Then came the real “best-for-the-last”: we had intentionally waited to visit the Forum and the Colosseum, wanting to take away memories that would be spectacular as well as beautiful, and we were not disappointed. We awoke to one of the most glorious blue skies I’ve ever seen, a day not at all cold, and we headed out to see what Rome is really known for. We stayed hours, so enjoying all there was to see, loving the beauty of all the ruins (I once had a friend – now long gone – who only wanted to visit ruins that are all “tidied up” – ah, she would not have loved the Forum, I fear, but we loved it).
Was there a favorite in the Forum? Surely not, but Trajan’s Column at one end of the Imperial Forum is pretty awesome! But then come the coffered ceilings of the Basilica de Massenzio and the remains of the buttresses (with one at the top of one of the crossings taking on an almost ultra-modern equestrian look). They were nothing less than breath-taking. So perhaps there was a favorite after all.
And, yes, I did love learning about the Senate’s meetings at the Curia, with the space so well preserved that one can almost hear them grumbling and pontificating for one another. So much to love.
OK. Perhaps there was a favorite for me – as for almost everyone else, I suppose. The delicacy of the three columns and the tiny remaining bit of overhand of the Temple of Castor and Pollux keep you looking at them much, much longer than you look at other sites. What a sweet, sweet building that must have been!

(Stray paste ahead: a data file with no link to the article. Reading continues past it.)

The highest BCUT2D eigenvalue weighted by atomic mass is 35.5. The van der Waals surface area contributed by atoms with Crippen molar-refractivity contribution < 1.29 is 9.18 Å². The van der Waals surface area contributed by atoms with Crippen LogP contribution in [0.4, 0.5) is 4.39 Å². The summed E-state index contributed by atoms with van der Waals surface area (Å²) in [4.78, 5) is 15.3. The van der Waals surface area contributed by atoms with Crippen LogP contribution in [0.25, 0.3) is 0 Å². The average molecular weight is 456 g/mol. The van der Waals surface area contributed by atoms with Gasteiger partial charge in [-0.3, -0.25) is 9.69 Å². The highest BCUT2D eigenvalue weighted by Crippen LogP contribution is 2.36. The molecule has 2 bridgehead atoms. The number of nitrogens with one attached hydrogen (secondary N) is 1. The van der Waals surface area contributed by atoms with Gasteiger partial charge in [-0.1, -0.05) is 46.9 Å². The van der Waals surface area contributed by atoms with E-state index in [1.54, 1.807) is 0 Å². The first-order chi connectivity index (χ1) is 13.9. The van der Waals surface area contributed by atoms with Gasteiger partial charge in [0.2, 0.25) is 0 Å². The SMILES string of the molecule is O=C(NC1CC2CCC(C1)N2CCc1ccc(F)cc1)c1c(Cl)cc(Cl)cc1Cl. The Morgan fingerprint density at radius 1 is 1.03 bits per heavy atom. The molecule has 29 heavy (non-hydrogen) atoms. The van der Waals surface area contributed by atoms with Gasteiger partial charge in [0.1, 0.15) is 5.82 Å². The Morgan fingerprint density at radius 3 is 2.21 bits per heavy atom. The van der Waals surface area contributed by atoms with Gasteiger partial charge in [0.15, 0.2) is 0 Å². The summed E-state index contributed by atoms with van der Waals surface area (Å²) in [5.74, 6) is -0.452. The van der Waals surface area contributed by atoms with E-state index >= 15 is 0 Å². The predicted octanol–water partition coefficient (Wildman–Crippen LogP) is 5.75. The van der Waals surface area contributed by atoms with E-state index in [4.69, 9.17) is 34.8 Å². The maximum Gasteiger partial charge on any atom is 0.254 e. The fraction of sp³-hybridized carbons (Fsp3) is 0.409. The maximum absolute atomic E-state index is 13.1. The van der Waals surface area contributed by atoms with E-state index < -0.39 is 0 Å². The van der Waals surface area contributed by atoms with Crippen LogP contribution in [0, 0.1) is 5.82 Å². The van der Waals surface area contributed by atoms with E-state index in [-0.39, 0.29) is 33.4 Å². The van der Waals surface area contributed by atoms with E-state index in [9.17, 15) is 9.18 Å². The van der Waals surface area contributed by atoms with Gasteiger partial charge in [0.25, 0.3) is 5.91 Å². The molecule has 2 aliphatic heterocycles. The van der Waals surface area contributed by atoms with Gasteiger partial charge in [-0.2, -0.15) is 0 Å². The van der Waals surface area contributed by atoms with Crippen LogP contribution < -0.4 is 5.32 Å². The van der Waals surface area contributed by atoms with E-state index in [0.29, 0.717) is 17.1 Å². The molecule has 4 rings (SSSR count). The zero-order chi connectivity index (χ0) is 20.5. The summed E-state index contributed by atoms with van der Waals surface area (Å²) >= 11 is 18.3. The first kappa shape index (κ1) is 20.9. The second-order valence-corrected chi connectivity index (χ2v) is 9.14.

The Colosseum? What can one say? It simply must be experienced.
I had read about the Colosseum all my life, seen pictures galore, knew all about its history and the gladiators and the “hunts” with the wild animals, and the supposed martyrdom of the Christians (although, surprisingly, a reference I read recently stated that this last is only legendary, and that there is no evidence that Christians were ever sacrificed there? Oh, dear? What does that do to all our childhood experiences and our reactions to films like “Quo Vadis” and all that?).
Nevertheless, I still was not prepared for the Colosseum and what it is. We were, happily, able to arrive for just the last two-and-a-half hours of daylight on this gloriously sunny day, and it couldn’t have been a better time to be there, to experience this wonderful place. Even as it waned the light just made the place just better and better, and as it turned the stone golden in the dying sun, hard to describe. Again, an experience I shall never forget.
Now back to Kenya.